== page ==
• Subsequent pings fail;
  • Cloud Foundry detects that the application has ended;
  • it kills the container where it was running;
  • it starts a new instance;
  • and makes it available to the outside world.

This can be observed in the Bluemix console logs for the application:

This is the standard behavior of an application container in Cloud Foundry. You can learn more about the application container lifecycle in this article of the Cloud Foundry documentation.

Kubernetes also restarts the microservice

A similar behavior is observed with Kubernetes. The microservice crashes, subsequent pings fail until Kubernetes starts a new instance of our microservice.

This works because in our Kubernetes deployment we use the concept of ReplicaSets. A ReplicaSet ensures that a specified number of pod “replicas” are running at any given time. We set this number to 1 in the Fibonacci service deployment file:

apiVersion: extensions/v1beta1
kind: Deployment
metadata:
name: fibonacci-deployment
spec:
replicas: 1
template:
metadata:
labels:
run: fibonacci
spec:
containers:
- name: fibonacci-container
image: "registry.ng.bluemix.net//fibonacci:latest"
imagePullPolicy: Always

To better understand the automatic restart, read about ReplicaSets in Kubernetes documentation.

OpenWhisk is highly available by default

The OpenWhisk results are a bit different. You don’t see any failures except the one call to the crash endpoint. High availability is inherent to the platform at no extra cost or configuration. One call failing does not impact the next. The invoker where the call was running fails but other invokers for your actions will handle the next call. The OpenWhisk documentation has a good comparison of compute options around this topic.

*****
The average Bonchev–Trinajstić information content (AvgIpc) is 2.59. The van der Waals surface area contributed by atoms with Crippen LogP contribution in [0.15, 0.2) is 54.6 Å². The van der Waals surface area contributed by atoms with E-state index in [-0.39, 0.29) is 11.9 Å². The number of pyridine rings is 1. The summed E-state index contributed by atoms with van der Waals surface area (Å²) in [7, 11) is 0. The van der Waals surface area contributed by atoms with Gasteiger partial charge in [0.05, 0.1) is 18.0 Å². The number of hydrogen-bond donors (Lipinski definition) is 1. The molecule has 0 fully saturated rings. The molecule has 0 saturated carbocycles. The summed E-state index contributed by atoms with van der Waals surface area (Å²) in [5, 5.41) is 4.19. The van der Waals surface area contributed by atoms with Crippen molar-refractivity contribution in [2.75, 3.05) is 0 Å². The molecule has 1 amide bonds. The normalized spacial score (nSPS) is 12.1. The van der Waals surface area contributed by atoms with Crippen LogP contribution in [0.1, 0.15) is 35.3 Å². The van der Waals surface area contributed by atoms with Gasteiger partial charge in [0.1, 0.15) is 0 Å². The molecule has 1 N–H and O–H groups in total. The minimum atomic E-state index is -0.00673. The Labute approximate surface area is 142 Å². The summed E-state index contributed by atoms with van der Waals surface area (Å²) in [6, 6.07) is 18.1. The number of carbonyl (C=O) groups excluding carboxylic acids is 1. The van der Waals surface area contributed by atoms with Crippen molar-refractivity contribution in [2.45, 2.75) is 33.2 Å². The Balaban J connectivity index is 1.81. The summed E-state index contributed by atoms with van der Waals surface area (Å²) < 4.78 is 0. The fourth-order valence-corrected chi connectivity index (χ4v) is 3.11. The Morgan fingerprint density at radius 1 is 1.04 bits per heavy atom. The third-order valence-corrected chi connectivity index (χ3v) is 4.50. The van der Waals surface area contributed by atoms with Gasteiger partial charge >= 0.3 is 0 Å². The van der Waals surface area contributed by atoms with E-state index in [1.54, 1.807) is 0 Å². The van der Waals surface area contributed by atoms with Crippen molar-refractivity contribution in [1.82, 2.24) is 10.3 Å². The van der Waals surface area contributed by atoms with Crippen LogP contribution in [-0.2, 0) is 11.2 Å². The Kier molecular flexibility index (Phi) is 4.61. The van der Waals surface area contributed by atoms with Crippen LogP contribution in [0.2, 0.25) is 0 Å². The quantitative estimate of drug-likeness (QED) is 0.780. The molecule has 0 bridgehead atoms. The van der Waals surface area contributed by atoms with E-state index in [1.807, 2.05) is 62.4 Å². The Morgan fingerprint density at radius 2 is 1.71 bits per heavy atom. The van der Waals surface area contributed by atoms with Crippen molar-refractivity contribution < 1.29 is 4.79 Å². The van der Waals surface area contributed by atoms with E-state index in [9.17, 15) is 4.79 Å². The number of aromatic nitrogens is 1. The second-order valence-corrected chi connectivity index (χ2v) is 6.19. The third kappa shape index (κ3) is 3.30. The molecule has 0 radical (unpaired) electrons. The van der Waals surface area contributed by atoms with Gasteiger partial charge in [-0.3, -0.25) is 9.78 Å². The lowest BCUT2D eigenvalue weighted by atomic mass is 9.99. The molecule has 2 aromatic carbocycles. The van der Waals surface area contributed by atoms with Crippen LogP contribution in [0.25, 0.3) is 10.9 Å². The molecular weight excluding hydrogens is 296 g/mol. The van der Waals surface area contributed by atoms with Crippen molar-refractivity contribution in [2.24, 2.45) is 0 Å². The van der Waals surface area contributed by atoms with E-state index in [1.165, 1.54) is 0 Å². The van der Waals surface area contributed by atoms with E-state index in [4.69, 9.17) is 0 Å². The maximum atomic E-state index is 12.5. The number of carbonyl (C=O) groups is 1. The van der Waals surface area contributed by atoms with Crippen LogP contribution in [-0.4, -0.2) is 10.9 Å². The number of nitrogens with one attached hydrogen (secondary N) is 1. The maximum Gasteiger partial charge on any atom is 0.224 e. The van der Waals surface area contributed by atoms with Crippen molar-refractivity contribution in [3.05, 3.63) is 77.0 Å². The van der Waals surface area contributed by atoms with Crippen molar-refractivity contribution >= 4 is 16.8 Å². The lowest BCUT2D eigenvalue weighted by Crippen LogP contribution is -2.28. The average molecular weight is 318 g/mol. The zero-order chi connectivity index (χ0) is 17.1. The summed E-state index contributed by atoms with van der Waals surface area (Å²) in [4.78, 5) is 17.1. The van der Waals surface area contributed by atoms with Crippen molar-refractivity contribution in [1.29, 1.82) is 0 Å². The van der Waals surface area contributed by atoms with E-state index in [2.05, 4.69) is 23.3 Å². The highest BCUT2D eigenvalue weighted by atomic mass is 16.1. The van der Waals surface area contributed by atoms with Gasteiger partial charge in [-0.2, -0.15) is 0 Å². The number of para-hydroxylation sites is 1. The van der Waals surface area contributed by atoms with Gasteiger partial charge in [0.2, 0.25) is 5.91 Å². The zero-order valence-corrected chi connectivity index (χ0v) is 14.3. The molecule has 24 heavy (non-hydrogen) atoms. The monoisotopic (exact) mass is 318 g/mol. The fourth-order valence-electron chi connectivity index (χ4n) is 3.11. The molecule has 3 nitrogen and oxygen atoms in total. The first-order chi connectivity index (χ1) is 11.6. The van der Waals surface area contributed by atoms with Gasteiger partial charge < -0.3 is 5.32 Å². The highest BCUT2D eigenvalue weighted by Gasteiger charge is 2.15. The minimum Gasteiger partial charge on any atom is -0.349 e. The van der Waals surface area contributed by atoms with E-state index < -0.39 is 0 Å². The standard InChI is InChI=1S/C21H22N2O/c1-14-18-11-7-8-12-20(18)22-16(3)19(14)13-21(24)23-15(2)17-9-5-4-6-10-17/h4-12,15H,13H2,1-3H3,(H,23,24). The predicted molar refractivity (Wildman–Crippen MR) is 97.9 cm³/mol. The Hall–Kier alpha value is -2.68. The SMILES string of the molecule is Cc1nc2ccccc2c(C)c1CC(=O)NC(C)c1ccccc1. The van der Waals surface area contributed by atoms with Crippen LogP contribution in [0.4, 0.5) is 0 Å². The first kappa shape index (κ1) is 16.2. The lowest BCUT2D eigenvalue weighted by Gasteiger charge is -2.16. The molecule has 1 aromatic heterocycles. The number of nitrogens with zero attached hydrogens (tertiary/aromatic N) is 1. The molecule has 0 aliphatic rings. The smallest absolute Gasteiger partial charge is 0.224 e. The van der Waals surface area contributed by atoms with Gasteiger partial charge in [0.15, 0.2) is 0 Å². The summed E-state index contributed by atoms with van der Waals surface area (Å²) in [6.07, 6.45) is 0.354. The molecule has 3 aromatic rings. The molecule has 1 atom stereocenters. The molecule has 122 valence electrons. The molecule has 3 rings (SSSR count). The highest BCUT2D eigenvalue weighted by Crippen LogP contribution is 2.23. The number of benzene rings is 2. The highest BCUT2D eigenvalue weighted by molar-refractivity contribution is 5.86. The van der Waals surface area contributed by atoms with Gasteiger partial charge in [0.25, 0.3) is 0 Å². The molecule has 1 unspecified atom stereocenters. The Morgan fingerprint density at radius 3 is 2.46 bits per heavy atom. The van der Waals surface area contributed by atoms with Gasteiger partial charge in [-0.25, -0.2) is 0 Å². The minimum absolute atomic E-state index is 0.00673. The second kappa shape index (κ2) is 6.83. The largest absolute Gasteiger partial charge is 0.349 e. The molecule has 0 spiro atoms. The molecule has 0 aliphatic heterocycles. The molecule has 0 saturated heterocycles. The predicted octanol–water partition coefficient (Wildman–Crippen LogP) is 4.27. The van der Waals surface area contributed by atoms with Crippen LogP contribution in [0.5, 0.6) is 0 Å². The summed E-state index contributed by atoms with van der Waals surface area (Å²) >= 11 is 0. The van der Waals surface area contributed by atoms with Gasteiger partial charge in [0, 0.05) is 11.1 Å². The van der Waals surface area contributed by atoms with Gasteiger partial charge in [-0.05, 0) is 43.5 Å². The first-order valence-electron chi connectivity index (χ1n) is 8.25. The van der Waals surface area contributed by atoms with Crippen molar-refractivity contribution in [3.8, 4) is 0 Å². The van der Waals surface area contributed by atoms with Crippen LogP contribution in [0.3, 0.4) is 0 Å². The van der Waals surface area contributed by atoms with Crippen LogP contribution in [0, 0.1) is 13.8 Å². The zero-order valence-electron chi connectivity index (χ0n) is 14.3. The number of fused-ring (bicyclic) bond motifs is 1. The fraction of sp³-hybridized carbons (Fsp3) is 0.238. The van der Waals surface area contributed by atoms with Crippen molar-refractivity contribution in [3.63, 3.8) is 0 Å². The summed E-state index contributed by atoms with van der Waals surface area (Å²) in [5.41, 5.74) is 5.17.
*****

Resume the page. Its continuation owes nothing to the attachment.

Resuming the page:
Avoid downtime in Cloud Foundry and Kubernetes with multiple instances

In our current configuration, we only have one instance of our microservice.

This explains the downtime and the errors (red crosses) we observe while Cloud Foundry or Kubernetes spawns a new application container instance. To avoid this downtime, these platforms have the option to have multiple instances of our microservice.

With Cloud Foundry, navigate to the application dashboard and add a new instance. Such configuration can also be made in the manifest.yml before pushing your application.

With Kubernetes, from the service directory, scale the deployment with the command:
kubectl scale --replicas=2 -f fibonacci-deployment.yml

Now going back to the web tester, let’s clear the results, restart our ping loop and inject a crash.

The results are self-explanatory:

With two instances or replicas, if one goes down, the other one can still serve requests. A few parallel requests that were being handled by the instance crashing may fail (as observed for our Cloud Foundry application) but overall the availability of the service is increased.

We scratched the surface of high availability

With our simple service and the ping loop, we highlight one important feature of cloud platforms when it comes to ensuring the application is always running. Obviously this is only part of the answers to providing high availability. Multiple instances in the same region as we have configured them here is one step towards high availability but what if the region or datacenter becomes unavailable? Having a failover to another region will address this issue. If you want to find out more on this approach, this practice implemented by the IBM Cloud Garage Method website is a good starting point..

If you have feedback, suggestions, or questions about this post, please reach out to me on Twitter: @L2FProd.

Offering Manager - IBM Cloud